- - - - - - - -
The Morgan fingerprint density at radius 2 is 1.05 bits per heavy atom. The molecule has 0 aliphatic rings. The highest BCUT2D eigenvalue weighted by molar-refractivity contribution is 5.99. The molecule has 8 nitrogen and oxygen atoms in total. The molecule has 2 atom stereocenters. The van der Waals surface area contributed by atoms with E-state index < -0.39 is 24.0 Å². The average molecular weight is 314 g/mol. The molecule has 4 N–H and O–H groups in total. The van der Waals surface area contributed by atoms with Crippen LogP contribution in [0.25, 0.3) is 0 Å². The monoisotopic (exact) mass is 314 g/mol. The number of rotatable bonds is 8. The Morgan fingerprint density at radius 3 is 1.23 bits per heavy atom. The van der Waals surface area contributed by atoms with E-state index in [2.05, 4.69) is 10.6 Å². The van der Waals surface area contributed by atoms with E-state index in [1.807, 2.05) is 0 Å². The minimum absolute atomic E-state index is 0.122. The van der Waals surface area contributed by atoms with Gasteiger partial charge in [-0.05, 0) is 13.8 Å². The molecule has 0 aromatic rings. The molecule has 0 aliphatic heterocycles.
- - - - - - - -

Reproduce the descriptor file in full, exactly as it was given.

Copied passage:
The Morgan fingerprint density at radius 2 is 1.05 bits per heavy atom. The molecule has 0 aliphatic rings. The highest BCUT2D eigenvalue weighted by molar-refractivity contribution is 5.99. The molecule has 8 nitrogen and oxygen atoms in total. The molecule has 2 atom stereocenters. The van der Waals surface area contributed by atoms with E-state index < -0.39 is 24.0 Å². The average molecular weight is 314 g/mol. The molecule has 4 N–H and O–H groups in total. The van der Waals surface area contributed by atoms with Crippen LogP contribution in [0.25, 0.3) is 0 Å². The monoisotopic (exact) mass is 314 g/mol. The number of rotatable bonds is 8. The Morgan fingerprint density at radius 3 is 1.23 bits per heavy atom. The van der Waals surface area contributed by atoms with E-state index in [2.05, 4.69) is 10.6 Å². The van der Waals surface area contributed by atoms with E-state index in [1.807, 2.05) is 0 Å². The minimum absolute atomic E-state index is 0.122. The van der Waals surface area contributed by atoms with Gasteiger partial charge in [-0.05, 0) is 13.8 Å². The molecule has 0 aromatic rings. The molecule has 0 aliphatic heterocycles.